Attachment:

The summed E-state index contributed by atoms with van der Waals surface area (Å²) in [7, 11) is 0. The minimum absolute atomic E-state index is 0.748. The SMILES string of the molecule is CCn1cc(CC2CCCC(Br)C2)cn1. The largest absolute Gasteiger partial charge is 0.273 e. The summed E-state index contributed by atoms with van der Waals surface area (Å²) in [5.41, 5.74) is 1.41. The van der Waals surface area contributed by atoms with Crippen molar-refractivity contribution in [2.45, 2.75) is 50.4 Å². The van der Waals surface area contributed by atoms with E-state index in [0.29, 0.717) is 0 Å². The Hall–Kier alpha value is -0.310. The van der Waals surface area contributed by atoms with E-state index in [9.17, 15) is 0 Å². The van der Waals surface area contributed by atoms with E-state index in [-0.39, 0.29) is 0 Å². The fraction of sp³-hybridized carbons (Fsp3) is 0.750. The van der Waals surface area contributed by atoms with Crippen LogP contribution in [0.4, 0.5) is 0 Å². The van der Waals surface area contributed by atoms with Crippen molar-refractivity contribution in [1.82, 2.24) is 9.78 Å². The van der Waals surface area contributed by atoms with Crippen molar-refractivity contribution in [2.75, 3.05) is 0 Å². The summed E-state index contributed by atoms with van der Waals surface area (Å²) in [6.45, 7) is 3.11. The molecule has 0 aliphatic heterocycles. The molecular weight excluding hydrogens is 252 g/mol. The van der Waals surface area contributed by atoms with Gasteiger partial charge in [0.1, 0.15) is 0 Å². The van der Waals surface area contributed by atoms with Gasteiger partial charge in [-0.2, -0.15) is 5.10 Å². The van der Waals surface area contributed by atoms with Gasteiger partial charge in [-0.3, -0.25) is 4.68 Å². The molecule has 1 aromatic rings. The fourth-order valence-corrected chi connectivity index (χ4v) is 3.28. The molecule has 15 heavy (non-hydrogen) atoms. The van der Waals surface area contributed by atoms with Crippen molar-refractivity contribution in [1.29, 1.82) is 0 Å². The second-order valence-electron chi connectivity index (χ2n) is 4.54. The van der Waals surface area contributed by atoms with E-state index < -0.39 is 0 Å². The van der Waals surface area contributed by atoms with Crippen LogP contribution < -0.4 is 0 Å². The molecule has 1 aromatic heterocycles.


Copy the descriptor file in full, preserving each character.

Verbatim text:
The summed E-state index contributed by atoms with van der Waals surface area (Å²) in [7, 11) is 0. The minimum absolute atomic E-state index is 0.748. The SMILES string of the molecule is CCn1cc(CC2CCCC(Br)C2)cn1. The largest absolute Gasteiger partial charge is 0.273 e. The summed E-state index contributed by atoms with van der Waals surface area (Å²) in [5.41, 5.74) is 1.41. The van der Waals surface area contributed by atoms with Crippen molar-refractivity contribution in [2.45, 2.75) is 50.4 Å². The van der Waals surface area contributed by atoms with E-state index in [0.29, 0.717) is 0 Å². The Hall–Kier alpha value is -0.310. The van der Waals surface area contributed by atoms with E-state index in [9.17, 15) is 0 Å². The van der Waals surface area contributed by atoms with E-state index in [-0.39, 0.29) is 0 Å². The fraction of sp³-hybridized carbons (Fsp3) is 0.750. The van der Waals surface area contributed by atoms with Crippen LogP contribution in [0.4, 0.5) is 0 Å². The van der Waals surface area contributed by atoms with Crippen molar-refractivity contribution in [1.82, 2.24) is 9.78 Å². The van der Waals surface area contributed by atoms with Crippen molar-refractivity contribution in [2.75, 3.05) is 0 Å². The summed E-state index contributed by atoms with van der Waals surface area (Å²) in [6.45, 7) is 3.11. The molecule has 0 aliphatic heterocycles. The molecular weight excluding hydrogens is 252 g/mol. The van der Waals surface area contributed by atoms with Gasteiger partial charge in [0.1, 0.15) is 0 Å². The van der Waals surface area contributed by atoms with Gasteiger partial charge in [-0.2, -0.15) is 5.10 Å². The van der Waals surface area contributed by atoms with Gasteiger partial charge in [-0.3, -0.25) is 4.68 Å². The molecule has 1 aromatic rings. The fourth-order valence-corrected chi connectivity index (χ4v) is 3.28. The molecule has 15 heavy (non-hydrogen) atoms. The van der Waals surface area contributed by atoms with Crippen molar-refractivity contribution in [1.29, 1.82) is 0 Å². The second-order valence-electron chi connectivity index (χ2n) is 4.54. The van der Waals surface area contributed by atoms with E-state index < -0.39 is 0 Å². The van der Waals surface area contributed by atoms with Crippen LogP contribution < -0.4 is 0 Å². The molecule has 1 aromatic heterocycles.